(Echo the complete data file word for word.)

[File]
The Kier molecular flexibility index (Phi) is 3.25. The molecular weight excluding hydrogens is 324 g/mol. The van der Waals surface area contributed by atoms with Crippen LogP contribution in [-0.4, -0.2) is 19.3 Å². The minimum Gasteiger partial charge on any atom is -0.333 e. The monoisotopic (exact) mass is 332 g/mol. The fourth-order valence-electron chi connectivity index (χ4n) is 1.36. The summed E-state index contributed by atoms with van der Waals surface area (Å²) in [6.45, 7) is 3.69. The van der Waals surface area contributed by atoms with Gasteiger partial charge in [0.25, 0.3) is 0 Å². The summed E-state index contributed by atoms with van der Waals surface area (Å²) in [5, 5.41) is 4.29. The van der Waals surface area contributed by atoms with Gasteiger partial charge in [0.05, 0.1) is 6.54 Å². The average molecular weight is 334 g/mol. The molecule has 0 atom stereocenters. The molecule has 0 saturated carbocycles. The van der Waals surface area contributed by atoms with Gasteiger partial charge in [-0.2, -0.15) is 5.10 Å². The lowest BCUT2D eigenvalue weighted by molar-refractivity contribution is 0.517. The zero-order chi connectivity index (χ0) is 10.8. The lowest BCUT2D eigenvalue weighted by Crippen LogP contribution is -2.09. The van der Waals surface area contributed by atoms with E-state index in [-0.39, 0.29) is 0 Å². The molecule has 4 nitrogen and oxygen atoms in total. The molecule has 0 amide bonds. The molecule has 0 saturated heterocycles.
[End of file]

The Kier molecular flexibility index (Phi) is 3.25. The molecular weight excluding hydrogens is 324 g/mol. The van der Waals surface area contributed by atoms with Crippen LogP contribution in [-0.4, -0.2) is 19.3 Å². The minimum Gasteiger partial charge on any atom is -0.333 e. The monoisotopic (exact) mass is 332 g/mol. The fourth-order valence-electron chi connectivity index (χ4n) is 1.36. The summed E-state index contributed by atoms with van der Waals surface area (Å²) in [6.45, 7) is 3.69. The van der Waals surface area contributed by atoms with Gasteiger partial charge in [0.25, 0.3) is 0 Å². The summed E-state index contributed by atoms with van der Waals surface area (Å²) in [5, 5.41) is 4.29. The van der Waals surface area contributed by atoms with Gasteiger partial charge in [0.05, 0.1) is 6.54 Å². The average molecular weight is 334 g/mol. The molecule has 0 atom stereocenters. The molecule has 0 saturated carbocycles. The van der Waals surface area contributed by atoms with Gasteiger partial charge in [-0.2, -0.15) is 5.10 Å². The lowest BCUT2D eigenvalue weighted by molar-refractivity contribution is 0.517. The zero-order chi connectivity index (χ0) is 10.8. The lowest BCUT2D eigenvalue weighted by Crippen LogP contribution is -2.09. The van der Waals surface area contributed by atoms with E-state index in [-0.39, 0.29) is 0 Å². The molecule has 4 nitrogen and oxygen atoms in total. The molecule has 0 amide bonds. The molecule has 0 saturated heterocycles.